science says
  • what about emotion, moral issues, etc.

Lessons (contd)
  • Always put the science in a policy context
  • whatever the risk controversy, the pubic will
    demand action by the politicians
  • ban the substance, control the exposure, etc
  • Educating the public about science is no
    substitute for good risk communication practice
  • provide lots of information, how and why things
    are going to be done
  • Banish no risk messages

Lessons (contd)
  • Risk messages should address directly the
    contest of opinion in society
  • acknowledge the divergent opinions
  • explain the range of risk estimates
  • legitimate the people who disagree with your risk
  • Communicating well has benefits for good risk

How to Communicate Risk to Public?
  • all we have to do is
  • get the numbers right
  • tell them the numbers
  • explain what we mean by the numbers
  • show them that they have accepted similar risks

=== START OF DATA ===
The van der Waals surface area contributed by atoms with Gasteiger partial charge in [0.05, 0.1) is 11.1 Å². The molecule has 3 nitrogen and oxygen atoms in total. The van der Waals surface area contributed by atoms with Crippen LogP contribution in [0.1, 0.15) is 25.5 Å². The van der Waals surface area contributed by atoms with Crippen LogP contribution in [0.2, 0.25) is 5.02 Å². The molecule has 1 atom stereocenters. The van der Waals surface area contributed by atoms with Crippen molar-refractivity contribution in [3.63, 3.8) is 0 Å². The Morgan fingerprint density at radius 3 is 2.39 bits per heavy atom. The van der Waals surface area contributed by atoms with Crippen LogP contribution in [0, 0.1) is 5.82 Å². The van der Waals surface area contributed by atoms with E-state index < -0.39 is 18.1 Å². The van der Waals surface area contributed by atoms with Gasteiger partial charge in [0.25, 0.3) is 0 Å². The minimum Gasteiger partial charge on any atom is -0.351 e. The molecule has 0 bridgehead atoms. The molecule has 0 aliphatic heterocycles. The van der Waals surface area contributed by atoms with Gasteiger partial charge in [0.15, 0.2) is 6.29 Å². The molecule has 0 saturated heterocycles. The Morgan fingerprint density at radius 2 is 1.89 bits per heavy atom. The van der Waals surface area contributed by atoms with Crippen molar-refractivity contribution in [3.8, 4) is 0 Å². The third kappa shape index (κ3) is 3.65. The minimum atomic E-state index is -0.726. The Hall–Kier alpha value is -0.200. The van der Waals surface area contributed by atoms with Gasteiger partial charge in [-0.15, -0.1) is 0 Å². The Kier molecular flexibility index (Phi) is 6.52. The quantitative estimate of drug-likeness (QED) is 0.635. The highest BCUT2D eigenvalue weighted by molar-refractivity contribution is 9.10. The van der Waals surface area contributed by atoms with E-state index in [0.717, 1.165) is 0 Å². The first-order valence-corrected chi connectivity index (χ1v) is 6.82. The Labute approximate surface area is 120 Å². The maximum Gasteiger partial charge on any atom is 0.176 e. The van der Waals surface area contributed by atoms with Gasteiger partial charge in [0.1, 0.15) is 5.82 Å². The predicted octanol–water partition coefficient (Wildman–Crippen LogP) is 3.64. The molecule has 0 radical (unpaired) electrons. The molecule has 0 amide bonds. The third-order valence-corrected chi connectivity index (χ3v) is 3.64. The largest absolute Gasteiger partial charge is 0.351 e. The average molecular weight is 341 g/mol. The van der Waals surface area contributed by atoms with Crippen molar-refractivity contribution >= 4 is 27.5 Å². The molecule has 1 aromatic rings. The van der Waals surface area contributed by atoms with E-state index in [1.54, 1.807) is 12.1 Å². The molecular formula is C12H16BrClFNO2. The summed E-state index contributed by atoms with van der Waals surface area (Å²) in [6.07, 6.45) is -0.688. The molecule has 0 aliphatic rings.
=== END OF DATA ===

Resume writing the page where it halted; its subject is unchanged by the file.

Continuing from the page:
in the past
  • show them that it is a good idea for them
  • treat them nicely
  • make them partners
  • All of the above
  • by Baruch Fischoff

Avoid areas of confusion
  • Zero risk
  • Probability
  • Significant
  • Too careful estimates
  • Negative vs. positive findings
  • Population vs. individual risk
  • Relative vs. absolute
  • Association vs. causation

Communication Problems
  • occur when the message
  • is not what the audience wants to hear
  • is poorly presented
  • is improper
  • comes from the wrong source
  • is sent via the wrong channel

10 Deadly Sins of Presenting
  • Appearing unprepared.
  • Handling questions improperly.
  • Apologizing for yourself or the organization.
  • Not knowing knowable information.
  • Unprofessional use of audiovisual aids.
  • Seeming to be off schedule.
  • Not involving participants.
  • Not establishing rapport.
  • Appearing disorganized.
  • Providing the wrong content.

Identifying Strategies